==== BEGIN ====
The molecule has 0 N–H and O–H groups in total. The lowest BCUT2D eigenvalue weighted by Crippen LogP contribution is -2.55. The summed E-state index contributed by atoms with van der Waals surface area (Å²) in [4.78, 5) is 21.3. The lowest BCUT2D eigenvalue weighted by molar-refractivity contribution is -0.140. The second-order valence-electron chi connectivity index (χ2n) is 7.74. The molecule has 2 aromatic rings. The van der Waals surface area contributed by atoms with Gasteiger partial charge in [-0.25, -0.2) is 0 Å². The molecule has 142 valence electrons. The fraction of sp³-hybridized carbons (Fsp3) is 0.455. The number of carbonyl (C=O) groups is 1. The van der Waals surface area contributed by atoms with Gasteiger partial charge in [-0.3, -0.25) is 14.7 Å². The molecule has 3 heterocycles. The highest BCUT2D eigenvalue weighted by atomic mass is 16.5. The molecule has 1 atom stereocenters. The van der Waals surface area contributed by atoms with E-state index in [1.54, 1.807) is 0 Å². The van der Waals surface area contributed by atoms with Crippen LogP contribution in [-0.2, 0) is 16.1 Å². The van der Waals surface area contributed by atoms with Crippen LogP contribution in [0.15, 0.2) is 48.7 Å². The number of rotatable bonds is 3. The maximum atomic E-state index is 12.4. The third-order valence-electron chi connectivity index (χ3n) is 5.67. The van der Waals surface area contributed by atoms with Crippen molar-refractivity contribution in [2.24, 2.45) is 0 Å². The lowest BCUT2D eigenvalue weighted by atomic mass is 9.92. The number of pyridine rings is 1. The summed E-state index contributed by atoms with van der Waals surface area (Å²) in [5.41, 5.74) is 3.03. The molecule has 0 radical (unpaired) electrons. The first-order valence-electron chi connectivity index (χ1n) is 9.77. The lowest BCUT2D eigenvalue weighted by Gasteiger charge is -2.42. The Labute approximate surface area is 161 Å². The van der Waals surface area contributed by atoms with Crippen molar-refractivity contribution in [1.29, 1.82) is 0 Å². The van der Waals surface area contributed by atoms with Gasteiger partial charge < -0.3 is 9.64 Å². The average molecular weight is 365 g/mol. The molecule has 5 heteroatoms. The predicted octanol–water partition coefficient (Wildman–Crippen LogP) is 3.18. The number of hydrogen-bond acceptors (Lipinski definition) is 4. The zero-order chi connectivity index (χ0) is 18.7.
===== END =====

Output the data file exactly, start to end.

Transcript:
The molecule has 0 N–H and O–H groups in total. The lowest BCUT2D eigenvalue weighted by Crippen LogP contribution is -2.55. The summed E-state index contributed by atoms with van der Waals surface area (Å²) in [4.78, 5) is 21.3. The lowest BCUT2D eigenvalue weighted by molar-refractivity contribution is -0.140. The second-order valence-electron chi connectivity index (χ2n) is 7.74. The molecule has 2 aromatic rings. The van der Waals surface area contributed by atoms with Gasteiger partial charge in [-0.25, -0.2) is 0 Å². The molecule has 142 valence electrons. The fraction of sp³-hybridized carbons (Fsp3) is 0.455. The number of carbonyl (C=O) groups is 1. The van der Waals surface area contributed by atoms with Gasteiger partial charge in [-0.3, -0.25) is 14.7 Å². The molecule has 3 heterocycles. The highest BCUT2D eigenvalue weighted by atomic mass is 16.5. The molecule has 1 atom stereocenters. The van der Waals surface area contributed by atoms with E-state index in [1.54, 1.807) is 0 Å². The van der Waals surface area contributed by atoms with Crippen LogP contribution in [-0.2, 0) is 16.1 Å². The van der Waals surface area contributed by atoms with Crippen LogP contribution in [0.15, 0.2) is 48.7 Å². The number of rotatable bonds is 3. The maximum atomic E-state index is 12.4. The third-order valence-electron chi connectivity index (χ3n) is 5.67. The van der Waals surface area contributed by atoms with Crippen molar-refractivity contribution in [2.24, 2.45) is 0 Å². The lowest BCUT2D eigenvalue weighted by atomic mass is 9.92. The number of pyridine rings is 1. The summed E-state index contributed by atoms with van der Waals surface area (Å²) in [5.41, 5.74) is 3.03. The molecule has 0 radical (unpaired) electrons. The first-order valence-electron chi connectivity index (χ1n) is 9.77. The lowest BCUT2D eigenvalue weighted by Gasteiger charge is -2.42. The Labute approximate surface area is 161 Å². The van der Waals surface area contributed by atoms with Crippen molar-refractivity contribution in [1.29, 1.82) is 0 Å². The van der Waals surface area contributed by atoms with Gasteiger partial charge < -0.3 is 9.64 Å². The average molecular weight is 365 g/mol. The molecule has 5 heteroatoms. The predicted octanol–water partition coefficient (Wildman–Crippen LogP) is 3.18. The number of hydrogen-bond acceptors (Lipinski definition) is 4. The zero-order chi connectivity index (χ0) is 18.7.